The day she received her diagnosis, she recalls feeling very comforted by the kindness of surgeon Styblo.

"She held my hand and hugged me and assured me that everything was going to be OK," Melanie says. "I felt very fortunate I was there."

Melanie had chemotherapy, a lumpectomy, and radiation. Amelia Zelnak, whom she says was "absolutely wonderful," was her medical oncologist.

Dan was beside her every step, she says, even being acknowledged by the American Cancer Society as one of three top caregivers of the year.

"In fact, he went with me to every single chemo visit, using up all his vacation days," Melanie says. "He acted like my valet."

Dan says it was very hard watching Melanie go through treatment. When he was a teenager, his father was diagnosed with cancer.

"I can remember the moment my mother told me," he says. "That memory was seared into my heart."

Going through cancer treatment with Melanie almost broke his heart.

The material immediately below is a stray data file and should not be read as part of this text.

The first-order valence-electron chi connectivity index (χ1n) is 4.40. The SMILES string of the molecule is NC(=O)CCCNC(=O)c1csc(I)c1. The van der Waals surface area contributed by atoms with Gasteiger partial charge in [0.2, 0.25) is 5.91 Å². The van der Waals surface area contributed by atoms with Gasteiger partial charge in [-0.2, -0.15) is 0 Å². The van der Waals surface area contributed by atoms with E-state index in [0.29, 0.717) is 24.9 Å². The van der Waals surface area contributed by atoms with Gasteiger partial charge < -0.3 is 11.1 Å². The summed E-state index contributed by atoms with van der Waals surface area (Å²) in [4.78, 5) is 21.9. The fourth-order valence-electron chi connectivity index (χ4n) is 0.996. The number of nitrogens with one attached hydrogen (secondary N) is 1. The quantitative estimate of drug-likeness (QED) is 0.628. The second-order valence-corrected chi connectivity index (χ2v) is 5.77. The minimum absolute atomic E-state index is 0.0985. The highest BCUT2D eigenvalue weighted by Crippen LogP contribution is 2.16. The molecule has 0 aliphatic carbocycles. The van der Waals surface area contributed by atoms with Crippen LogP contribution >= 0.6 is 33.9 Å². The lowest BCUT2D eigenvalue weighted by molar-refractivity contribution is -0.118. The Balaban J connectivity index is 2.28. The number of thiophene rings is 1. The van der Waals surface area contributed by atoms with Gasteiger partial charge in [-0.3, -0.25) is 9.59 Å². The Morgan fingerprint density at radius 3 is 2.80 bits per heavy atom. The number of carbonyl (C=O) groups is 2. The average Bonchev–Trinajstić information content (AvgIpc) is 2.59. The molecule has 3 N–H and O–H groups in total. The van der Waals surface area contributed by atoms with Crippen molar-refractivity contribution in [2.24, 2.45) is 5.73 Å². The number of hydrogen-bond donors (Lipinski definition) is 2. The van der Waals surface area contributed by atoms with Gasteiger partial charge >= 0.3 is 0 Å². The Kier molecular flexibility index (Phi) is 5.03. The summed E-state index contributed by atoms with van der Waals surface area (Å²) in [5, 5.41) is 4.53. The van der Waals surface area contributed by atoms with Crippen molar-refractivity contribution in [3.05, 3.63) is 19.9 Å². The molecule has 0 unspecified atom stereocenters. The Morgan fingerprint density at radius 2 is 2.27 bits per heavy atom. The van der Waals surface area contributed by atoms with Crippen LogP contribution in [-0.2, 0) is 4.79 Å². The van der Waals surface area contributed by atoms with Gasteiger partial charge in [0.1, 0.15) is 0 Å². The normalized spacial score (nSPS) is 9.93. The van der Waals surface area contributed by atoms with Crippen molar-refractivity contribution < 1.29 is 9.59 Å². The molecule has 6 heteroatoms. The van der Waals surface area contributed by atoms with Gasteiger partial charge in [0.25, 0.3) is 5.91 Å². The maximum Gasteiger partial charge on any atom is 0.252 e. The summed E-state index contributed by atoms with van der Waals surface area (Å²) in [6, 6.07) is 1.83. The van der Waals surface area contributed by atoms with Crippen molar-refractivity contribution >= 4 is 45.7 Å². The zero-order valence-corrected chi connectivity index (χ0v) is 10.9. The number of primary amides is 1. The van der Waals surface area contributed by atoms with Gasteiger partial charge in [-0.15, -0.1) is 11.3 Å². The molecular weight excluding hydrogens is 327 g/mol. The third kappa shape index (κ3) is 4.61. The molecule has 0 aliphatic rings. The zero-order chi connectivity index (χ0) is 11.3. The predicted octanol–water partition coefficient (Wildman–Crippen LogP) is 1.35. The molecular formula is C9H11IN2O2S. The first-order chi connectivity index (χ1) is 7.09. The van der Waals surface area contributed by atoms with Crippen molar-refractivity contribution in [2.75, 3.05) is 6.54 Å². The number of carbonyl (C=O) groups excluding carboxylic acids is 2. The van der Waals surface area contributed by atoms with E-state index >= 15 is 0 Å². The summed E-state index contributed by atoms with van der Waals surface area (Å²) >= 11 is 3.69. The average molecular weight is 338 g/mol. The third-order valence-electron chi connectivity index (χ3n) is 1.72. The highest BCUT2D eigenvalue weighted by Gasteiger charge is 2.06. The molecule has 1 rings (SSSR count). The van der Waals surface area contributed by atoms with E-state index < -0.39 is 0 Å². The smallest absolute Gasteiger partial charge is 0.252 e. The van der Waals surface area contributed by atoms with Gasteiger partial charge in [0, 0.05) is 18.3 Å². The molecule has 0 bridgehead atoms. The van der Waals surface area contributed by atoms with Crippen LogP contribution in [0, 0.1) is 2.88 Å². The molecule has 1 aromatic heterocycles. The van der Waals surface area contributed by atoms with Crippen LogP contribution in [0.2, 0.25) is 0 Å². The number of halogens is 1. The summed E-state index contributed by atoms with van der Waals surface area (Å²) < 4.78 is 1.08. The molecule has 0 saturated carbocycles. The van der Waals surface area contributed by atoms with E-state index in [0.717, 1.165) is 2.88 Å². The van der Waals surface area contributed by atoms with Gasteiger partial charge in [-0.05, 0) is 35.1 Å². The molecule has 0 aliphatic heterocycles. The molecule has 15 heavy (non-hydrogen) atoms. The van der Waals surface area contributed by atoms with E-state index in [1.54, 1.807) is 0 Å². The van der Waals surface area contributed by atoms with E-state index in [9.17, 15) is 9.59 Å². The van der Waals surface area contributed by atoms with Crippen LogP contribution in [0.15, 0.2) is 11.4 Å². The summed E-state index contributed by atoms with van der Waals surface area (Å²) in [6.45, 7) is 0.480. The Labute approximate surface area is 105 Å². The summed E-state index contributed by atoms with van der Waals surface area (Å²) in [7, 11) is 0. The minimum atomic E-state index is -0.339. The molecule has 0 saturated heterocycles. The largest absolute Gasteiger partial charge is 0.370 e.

"You hate to see anyone suffer, but when it's someone you love so much, someone like Melanie…it was tough," he remembers.

He did everything he possibly could to help his fiancée, and he was glad to be able to do so, he says. He credits great co-workers and a network of friends who were there for him so he could be there for Melanie.

"Sometimes these kinds of things tear a couple apart," he says. "But not us, thank goodness. It made us stronger."

Melanie also credits breast cancer nurse navigator Heather Pinkerton, who helped her find answers—and helped her stay calm. "Every time I'd read something about triple negative, I'd email Heather. I would get so upset. Heather said I needed to get offline."